How languid the scenes, late so sprightly, appear,

As Autumn to Winter resigns the pale year.

The forests are leafless, the meadows are brown,

And all the gay foppery of Summer is flown:

Apart let me wander, apart let me muse,

How quick Time is flying, how keen Fate pursues.

 

How long I have liv'd – but how much liv'd in vain;

How little of life's scanty span may remain:

What aspects, old Time, in his progress, has worn;

What ties, cruel Fate, in my bosom has torn.

How foolish, or worse, till our summit is gain'd!

And downward, how weaken'd, how darken'd, how pain'd!

Life is not worth having with all it can give,

For something beyond it poor man sure must live.

 

Whistle o'er the lave o't –



First when Maggy was my care,

Heaven, I thought, was in her air;

Now we're married – spier nae mair –

Whistle o'er the lave o't. –

 

Meg was meek, and Meg was mild,

Sweet and harmless as a child –

Wiser men than me's beguil'd;

Whistle o'er the lave o't. –

 

How we live, my Meg and me,

How we love and how we gree;

I carena by how few may see,

Whistle o'er the lave o't. –

 

Wha I wish were maggots' meat,

Dish'd up in her winding-sheet;

I could write – but Meg maun see't –

Whistle o'er the lave o't. –

 

Tam Glen –



Tune, Merry beggars –

My heart is a breaking, dear Tittie,

Some counsel unto me come len';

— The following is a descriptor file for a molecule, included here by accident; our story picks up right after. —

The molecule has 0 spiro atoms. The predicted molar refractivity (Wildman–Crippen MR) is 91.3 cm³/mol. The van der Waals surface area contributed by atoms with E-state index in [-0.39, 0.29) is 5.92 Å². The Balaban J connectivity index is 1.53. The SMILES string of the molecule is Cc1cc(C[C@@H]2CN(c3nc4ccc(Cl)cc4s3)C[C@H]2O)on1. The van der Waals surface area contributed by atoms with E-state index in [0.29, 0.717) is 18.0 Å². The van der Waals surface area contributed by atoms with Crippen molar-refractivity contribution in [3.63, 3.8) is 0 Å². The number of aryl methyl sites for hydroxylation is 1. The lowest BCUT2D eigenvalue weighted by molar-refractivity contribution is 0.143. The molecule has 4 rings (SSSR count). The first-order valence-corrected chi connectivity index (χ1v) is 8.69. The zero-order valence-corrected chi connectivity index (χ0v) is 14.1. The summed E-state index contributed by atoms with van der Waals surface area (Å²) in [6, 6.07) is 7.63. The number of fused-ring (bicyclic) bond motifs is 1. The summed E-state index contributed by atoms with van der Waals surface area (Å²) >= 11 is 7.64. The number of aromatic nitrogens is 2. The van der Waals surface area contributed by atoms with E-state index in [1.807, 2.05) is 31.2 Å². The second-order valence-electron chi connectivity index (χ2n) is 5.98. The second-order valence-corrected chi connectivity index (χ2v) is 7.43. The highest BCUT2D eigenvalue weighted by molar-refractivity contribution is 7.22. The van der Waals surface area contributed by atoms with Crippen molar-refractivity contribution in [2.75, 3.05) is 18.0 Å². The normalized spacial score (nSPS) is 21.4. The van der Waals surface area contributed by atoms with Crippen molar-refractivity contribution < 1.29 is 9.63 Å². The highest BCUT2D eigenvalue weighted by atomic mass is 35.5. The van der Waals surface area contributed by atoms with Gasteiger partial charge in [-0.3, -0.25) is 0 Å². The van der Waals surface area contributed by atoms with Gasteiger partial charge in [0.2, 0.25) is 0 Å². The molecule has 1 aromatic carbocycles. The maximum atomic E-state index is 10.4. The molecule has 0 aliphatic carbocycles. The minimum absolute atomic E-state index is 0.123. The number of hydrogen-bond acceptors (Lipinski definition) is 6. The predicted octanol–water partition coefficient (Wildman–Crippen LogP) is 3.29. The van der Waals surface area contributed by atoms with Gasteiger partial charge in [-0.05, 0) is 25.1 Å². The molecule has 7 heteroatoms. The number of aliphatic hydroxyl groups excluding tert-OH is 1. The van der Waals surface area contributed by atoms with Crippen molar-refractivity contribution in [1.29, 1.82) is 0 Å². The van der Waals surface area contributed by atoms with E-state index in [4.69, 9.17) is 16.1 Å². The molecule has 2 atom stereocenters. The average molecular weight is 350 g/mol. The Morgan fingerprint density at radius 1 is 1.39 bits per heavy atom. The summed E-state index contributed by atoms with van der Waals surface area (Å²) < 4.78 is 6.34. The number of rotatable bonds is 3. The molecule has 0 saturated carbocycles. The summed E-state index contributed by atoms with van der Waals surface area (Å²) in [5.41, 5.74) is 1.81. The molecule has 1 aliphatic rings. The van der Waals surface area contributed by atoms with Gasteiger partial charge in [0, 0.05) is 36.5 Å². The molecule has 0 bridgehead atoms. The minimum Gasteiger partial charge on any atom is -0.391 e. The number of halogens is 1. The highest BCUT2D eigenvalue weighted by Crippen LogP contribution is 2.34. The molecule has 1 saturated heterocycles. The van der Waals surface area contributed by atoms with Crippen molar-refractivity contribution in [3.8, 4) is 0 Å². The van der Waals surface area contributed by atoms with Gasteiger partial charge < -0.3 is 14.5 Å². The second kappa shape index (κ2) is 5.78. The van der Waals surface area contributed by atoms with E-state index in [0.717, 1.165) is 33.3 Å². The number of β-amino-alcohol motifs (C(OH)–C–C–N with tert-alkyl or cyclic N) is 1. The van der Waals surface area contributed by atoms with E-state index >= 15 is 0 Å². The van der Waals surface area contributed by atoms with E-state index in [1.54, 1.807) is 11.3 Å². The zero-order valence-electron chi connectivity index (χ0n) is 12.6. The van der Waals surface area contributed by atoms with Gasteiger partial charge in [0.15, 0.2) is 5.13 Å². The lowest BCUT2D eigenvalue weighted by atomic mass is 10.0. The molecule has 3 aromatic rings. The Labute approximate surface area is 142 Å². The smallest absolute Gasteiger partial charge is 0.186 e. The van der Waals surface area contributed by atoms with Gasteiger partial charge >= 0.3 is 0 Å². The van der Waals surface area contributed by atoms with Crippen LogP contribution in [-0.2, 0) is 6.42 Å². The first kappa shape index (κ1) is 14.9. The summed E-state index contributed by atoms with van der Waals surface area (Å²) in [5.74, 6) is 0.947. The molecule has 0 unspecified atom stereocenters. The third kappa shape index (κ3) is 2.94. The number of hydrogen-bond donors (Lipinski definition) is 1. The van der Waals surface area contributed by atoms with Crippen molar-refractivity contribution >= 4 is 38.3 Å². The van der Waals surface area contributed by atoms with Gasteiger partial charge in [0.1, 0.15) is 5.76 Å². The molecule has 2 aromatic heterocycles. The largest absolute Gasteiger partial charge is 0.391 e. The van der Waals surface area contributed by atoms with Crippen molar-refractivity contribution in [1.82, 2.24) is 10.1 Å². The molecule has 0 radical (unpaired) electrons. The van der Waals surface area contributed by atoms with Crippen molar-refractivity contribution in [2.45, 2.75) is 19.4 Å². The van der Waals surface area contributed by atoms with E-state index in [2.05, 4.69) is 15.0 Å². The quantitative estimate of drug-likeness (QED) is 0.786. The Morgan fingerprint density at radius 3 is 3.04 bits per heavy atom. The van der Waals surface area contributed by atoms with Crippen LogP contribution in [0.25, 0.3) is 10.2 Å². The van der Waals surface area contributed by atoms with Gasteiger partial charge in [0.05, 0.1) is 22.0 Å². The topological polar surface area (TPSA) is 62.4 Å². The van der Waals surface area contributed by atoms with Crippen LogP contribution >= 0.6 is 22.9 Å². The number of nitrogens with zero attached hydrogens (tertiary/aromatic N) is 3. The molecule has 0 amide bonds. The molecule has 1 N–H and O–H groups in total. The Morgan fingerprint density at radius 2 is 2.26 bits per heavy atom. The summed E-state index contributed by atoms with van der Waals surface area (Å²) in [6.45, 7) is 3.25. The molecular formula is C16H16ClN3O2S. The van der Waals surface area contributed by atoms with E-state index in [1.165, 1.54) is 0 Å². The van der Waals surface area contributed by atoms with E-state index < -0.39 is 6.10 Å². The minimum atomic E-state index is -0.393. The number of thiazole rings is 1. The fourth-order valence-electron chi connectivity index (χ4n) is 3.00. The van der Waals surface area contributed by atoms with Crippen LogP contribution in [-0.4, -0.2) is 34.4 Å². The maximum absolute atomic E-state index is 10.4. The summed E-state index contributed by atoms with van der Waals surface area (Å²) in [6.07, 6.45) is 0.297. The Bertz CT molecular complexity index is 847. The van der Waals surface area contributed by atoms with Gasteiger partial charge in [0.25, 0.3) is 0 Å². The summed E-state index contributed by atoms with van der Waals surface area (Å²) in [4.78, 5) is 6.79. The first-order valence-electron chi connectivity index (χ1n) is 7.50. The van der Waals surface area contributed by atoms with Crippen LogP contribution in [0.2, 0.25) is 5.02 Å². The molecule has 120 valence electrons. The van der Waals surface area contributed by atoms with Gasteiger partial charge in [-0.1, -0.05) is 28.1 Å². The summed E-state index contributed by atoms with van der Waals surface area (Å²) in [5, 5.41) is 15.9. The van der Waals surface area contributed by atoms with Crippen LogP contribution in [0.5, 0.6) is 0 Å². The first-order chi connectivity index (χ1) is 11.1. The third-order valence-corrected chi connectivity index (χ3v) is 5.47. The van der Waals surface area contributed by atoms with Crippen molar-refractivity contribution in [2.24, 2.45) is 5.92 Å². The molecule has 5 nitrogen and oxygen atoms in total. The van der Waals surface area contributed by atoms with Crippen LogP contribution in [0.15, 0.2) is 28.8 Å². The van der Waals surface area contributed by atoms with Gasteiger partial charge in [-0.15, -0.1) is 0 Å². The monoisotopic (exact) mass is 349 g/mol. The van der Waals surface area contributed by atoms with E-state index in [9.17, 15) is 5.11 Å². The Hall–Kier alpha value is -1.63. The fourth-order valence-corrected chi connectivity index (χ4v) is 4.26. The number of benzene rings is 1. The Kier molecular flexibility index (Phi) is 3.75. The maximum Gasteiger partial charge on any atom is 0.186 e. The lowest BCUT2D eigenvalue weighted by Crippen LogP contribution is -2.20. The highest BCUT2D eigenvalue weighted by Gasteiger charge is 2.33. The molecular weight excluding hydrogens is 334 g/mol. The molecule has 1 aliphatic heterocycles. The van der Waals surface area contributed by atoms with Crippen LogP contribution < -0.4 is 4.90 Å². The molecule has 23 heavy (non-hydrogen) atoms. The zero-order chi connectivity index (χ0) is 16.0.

To anger them a' is a pity,

But what will I do wi' Tam Glen? –

 

I'm thinking, wi' sic a braw fellow,

In poortith I might mak a fen':

What care I in riches to wallow,

If I mauna marry Tam Glen. –

 

There's Lowrie the laird o' Dumeller,

»Gude day to you brute« he comes ben:

He brags and he blaws o' his siller,

But when will he dance like Tam Glen. –

 

My Minnie does constantly deave me,

And bids me beware o' young men;

They flatter, she says, to deceive me,

But wha can think sae o' Tam Glen. –

 

My Daddie says, gin I'll forsake him,

He'll gie me gude hunder marks ten:

But, if it's ordain'd I maun take him,

O wha will I get but Tam Glen?

 

Yestreen at the Valentines' dealing,

My heart to my mou gied a sten;

For thrice I drew ane without failing,

And thrice it was written, Tam Glen. –

 

The last Halloween I was waukin

My droukit sark-sleeve, as ye ken;

His likeness cam up the house staukin,

And the very grey breeks o' Tam Glen!

 

Come counsel, dear Tittie, don't tarry;

I'll gie you my bonie black hen,

Gif ye will advise me to Marry

The lad I lo'e dearly, Tam Glen. –

 

2010-07-19 18:44 Читать похожую статью